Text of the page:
There and back again or “You come to Egypt to buy water?!”
Cairo Travel Blog› entry 1 of 1 › view all entries
A single move you make has the only one consequence- you sweat 3 times more than you drink. However, once Ra begins His journey to the Underworld (or in plain English- once the sun starts to set), that little dash of life becomes a huge stream. A stream, which us, non-Egyptian people wouldn’t want to get into. It will consume you. The stream is people. Its waves… Bargain! Bargain! Bargain!
I arrived in Cairo at 3 o’clock in the morning.
I was shocked how busy the city was. My hotel was far away from the airport (in Giza), so I got the chance to get through the whole city. At 3 o’clock in the morning I actually got stuck in the traffic jam! The streets were full: men, women, children… Everyone just hangs around in the city.
My hotel was suppose to be somewhere near pyramids, or so it was described at the website, but I didn’t see anything in the horizon of the night. The first thing I did in the morning was getting all the lightest clothing from the dept of my backpack. Then I opened the curtains to have a smoke. And there it was. One of THE reasons why I came here. They just stood there. Surrounded by the city and millions of tourists. The pyramids. I can’t say I was disappointed. I knew that the pyramids are no longer somewhere in the distance of the deserts, but almost the in city. It wasn’t even a feeling of relieve or achievement, even though it was the place of my dreams for long years.
And so we took off. Straight into the desert. And so were the first couple of days of the trip. Comparing one side of the desert through the window with the other one. Camping and sleeping under the stars. The idea of the trip organiser (Kumuka) was for us to see and to experience all the ways of living and survival in Egypt. In was absolutely brilliant experience- cooking and having dinner in the desert, sleeping in that ocean of sand, waking up with half of it in your hair, ears and nose, satisfying your nature calls behind hills of sand… It was fun getting drunk, maybe too drunk, it wasn’t such a fun waking up with the huge hang over. I’m telling you, the hang over is just not the same in the desert as it is in normal environment.
Ever been to the moon? Wanna know what’s it like? Visit the White Desert. An amazing place with all the strange surfaces, stones and shades it does look like the moon. You don’t talk much about the places like this, you just have to see it. Just don’t let it swallow you…
After spending few days in the desert, on the way to the Luxor city, we passed couple of small oasis: there was one, where we visited an artist living and creating in the middle of the desert, which was pretty amazing and it just shows how little does the art need to be born: just a little sand and stones, and how a person can create even in the middle of nowhere.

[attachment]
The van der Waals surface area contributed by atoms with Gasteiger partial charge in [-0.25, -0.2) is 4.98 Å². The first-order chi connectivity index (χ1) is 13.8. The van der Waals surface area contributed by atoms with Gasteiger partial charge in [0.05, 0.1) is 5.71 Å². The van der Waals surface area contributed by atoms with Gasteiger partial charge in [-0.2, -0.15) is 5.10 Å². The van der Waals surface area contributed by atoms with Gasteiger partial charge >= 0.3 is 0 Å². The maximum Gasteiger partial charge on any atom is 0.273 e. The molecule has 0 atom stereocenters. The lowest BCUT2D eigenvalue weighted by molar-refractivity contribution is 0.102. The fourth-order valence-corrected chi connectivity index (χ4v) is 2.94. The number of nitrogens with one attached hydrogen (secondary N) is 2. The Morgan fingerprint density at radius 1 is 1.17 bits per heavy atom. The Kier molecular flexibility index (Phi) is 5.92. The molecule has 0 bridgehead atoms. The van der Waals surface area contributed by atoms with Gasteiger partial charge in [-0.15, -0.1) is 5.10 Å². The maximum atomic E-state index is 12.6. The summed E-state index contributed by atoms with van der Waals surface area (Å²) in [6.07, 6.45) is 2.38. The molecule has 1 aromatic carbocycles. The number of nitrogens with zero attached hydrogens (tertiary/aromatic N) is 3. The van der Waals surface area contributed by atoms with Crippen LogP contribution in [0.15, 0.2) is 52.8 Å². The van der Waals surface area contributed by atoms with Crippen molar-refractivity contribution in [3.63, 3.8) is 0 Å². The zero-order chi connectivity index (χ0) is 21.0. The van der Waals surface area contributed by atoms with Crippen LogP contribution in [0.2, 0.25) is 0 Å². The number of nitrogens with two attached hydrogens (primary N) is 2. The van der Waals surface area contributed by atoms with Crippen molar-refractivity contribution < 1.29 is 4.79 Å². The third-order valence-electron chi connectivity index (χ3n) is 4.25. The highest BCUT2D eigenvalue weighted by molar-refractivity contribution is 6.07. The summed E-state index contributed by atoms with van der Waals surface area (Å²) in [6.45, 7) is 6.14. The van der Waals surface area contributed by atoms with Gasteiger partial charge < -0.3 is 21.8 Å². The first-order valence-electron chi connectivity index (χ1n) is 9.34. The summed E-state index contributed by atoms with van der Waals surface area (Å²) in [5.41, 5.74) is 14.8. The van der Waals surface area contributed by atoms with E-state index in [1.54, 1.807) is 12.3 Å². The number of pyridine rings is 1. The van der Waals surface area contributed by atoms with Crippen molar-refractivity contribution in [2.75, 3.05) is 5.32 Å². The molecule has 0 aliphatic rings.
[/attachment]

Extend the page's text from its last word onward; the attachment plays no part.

And then we got to Luxor. And it shall always stay in our hearts! Because we stayed in the hotel with a swimming pool!!! ;) Sure The Luxor Temple and The Karnak Temple were just unbelievable as well J But again, that’s one of those things that you do not talk about, but see.
Hurghada was the next city on the itinerary. The city at The Red Sea is well known to the divers because of the coral reef places named the Aquarium. The name says it all. And I had a chance to dive for the first time in my life!!! Man was I nervous! Then again- who wouldn’t be entering the other world, and trust me, it is completely different world down there. After soaking in the extremely salty water, the next thing on my “to do (for the first time)” list was hot air ballooning over The Valley of Kings and Queens, the place where all the famous pharaohs, kings and queens (famous mainly because of their tombs) where buried. Being the only one to be crazy enough to get up at 3 o’clock in the morning to go ballooning, I had to wait for the rest of my fellow travellers for about an hour an the main entrance street, and trust me, it wasn’t fun. It felt like being in the ocean surrounded by sharks.
Aswan with the beautiful Philae Temple in a small island and of course Abu Simbel, just at the border to Syria were outstanding. It is beyond amazement when knowing that the entire Abu Simbel temple with the entire mountain was moved because of the flood of Nile. The ride to Abu Simbel was a very long, we all had to wake up at 3:30 o’clock in the morning, and as we got back to our nice and cosy air conditioned hotel, some of us went to sleep, and some of us (me, me, me) had another thing on the to do list- Camel ride! That was cool! Although not as easy as it seems in the pictures…
From the Camel- straight on felucca! A felucca is a traditional Egyptian sailboat and we had a brilliant chance to experience it for 2.
One of THE events of the trips for me was visiting a Nubian tribe village when striking the sail for night. A bunch of village children welcomed us asking for pens (it is common when visiting a village in the desert bring pens and cigarettes as gifts; the two most missed things in the desert. Well, we all understand the cigs, but pens- surprising, isn’t it? It is difficult to get a pen living in the desert, and children need pens to learn), money and some even hitting us, but that’s not really a pleasant story.
Egypt is a bit annoying country.
It’s been the best trip in my life yet.